An alternate on the United States women’s gymnastics team has tested positive for COVID-19 in an Olympic training camp in Japan.
Olympic champion Simone Biles was not affected, nor were any of the other favourites to win the team gold, but another alternate was placed into isolation because of contact tracing, USA Gymnastics said Monday.
“One of the replacement athletes for the women’s artistic gymnastics team received a positive COVID test on Sunday, July 18. After reviewing the implemented COVID protocols with members of the delegation, the local government determined that the affected replacement athlete and one other replacement athlete would be subject to additional quarantine restrictions,” the USAG statement said. “Accordingly, on Monday, the Olympic athletes moved to separate lodging accommodations and a separate training facility, as originally planned, and will continue their preparation for the Games. The entire delegation continues to be vigilant and will maintain strict protocols while they are in Tokyo.”
The positive test was the latest in a growing line of daily reports of athletes and others testing positive at the pandemic-delayed Olympics. The unnamed gymnast was the first American.
The four alternates — Leanne Wong, Kayla DiCello, Emma Malabuyo and Kara Eaker — travelled to Japan with the six-woman U.S. delegation of Biles, Jordan Chiles, Grace McCallum, Sunisa Lee, MyKayla Skinner and Jade Carey.
The alternates are rooming and training together. While they have been travelling to training along with the actual team, they have been split into groups, with the team working on one apparatus while the alternates work on another.
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The U.S. women’s team dealt with what USA Gymnastics called a “false positive” over the weekend for an unidentified athlete but the ensuing test results for the athlete were negative, according to the organization.
Biles, who is also the world champion, and the rest of the regular team have been vaccinated.
The Games are set to open on Friday with a state of emergency in force in Tokyo, which means almost all venues will be without any fans as new cases rise in the capital. The women’s gymnastic team begins competing on Sunday.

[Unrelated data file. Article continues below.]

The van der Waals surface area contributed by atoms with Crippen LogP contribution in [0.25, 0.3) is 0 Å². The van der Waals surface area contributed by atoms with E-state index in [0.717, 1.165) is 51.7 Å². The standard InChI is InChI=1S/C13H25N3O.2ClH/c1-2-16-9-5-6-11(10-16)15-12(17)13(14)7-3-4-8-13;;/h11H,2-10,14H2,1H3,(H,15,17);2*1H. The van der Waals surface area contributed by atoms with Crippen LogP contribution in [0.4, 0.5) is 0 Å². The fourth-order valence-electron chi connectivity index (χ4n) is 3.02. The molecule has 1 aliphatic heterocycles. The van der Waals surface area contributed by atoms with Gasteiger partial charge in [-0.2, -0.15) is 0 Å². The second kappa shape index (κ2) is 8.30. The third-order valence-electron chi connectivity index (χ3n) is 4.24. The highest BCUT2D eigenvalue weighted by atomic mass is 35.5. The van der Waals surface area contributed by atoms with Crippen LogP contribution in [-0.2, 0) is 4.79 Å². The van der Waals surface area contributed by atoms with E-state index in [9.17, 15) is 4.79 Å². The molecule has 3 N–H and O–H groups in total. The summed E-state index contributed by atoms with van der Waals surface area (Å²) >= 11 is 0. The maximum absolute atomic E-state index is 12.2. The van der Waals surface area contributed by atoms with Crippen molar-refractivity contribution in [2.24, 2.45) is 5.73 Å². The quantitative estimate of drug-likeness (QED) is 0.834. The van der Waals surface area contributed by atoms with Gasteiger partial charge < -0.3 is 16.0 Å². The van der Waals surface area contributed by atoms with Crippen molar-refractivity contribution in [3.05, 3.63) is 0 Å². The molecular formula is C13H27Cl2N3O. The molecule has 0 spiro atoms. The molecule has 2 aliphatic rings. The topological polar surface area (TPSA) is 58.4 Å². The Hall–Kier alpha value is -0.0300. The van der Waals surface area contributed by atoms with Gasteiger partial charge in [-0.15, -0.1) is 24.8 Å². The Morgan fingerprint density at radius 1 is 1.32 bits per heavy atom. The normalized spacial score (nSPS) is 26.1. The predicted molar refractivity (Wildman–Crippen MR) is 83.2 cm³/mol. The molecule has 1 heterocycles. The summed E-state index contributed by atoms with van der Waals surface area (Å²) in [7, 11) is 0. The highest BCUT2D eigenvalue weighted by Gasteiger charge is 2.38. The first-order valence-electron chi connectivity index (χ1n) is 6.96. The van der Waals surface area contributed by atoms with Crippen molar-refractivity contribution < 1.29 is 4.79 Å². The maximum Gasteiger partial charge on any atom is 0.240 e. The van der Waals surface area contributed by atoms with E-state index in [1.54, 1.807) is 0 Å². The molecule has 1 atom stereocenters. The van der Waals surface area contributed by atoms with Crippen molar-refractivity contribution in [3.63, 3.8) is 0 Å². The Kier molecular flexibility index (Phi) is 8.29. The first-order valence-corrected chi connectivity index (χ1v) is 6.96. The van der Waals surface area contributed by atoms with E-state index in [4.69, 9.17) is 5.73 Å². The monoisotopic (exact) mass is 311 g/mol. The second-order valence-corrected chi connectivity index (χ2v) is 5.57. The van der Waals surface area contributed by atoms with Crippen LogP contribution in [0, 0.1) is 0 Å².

The U.S. officials said the test took place when the team was training just outside Tokyo in Inzai City. Team members arrived last week for the camp to great fanfare at Narita airport.
The Tokyo Metropolitan Government on Monday reported 727 new cases in the capital. It is the 30th straight day that cases were higher than the previous week. The cases last Monday were 502.
3 Olympic athletes test positive in Tokyo days before Games
A third athlete at the Olympic Village in Tokyo has tested positive for COVID-19, with the Czech Republic team reporting the case Monday of a beach volleyball player who could miss his first game.
The positive case of an American gymnast, who was not identified and is an alternate on the women’s team, also was confirmed by the United States Olympic and Paralympic Committee.
Czech beach volleyball player Ondrej Perusic could miss his opening game on Monday after a PCR test confirmed his infection. Perusic and his playing partner are due to the begin their Olympic program against a team from Latvia.
Czech team leader Martin Doktor said in a statement they would ask to postpone the game until the infected player is cleared to play.
Perusic, who said he has been vaccinated, is the second member of the Czech delegation to test positive in Tokyo after a team official’s case was reported Saturday.
He is the third athlete who was staying at the village to test positive. Two South African men’s soccer players had their COVID-19 cases announced Sunday.
Their 21 close contacts around the South Africa team now face extra scrutiny before their first game Thursday against Japan in Tokyo. The monitoring regime includes daily testing, traveling in a dedicated vehicle, training separately from teammates not affected and being confined to their rooms for meals.
“Although you are a close contact, you are able to do the minimum that you need to do so that you can continue your preparation for the Games while you are being monitored,” said Pierre Ducrey, the Olympic Games operations director.
Earlier Monday, before the Czech case was reported, Tokyo Olympic organizers confirmed three new COVID-19 cases, including a media worker arriving in Tokyo and a Games staffer or official in the Chiba prefecture.
Both people, who were not identified, went into a 14-day quarantine, organizers said.
The total of Games-related infections was officially 58 since July 1 before the two new cases were announced. They should be added to the official tally on Tuesday.
These resulted from 22,000 people arriving in Japan since July 1 with 4,000 of those staying in the village, Ducrey said. About 11,000 athletes are scheduled to compete at the Tokyo Olympics.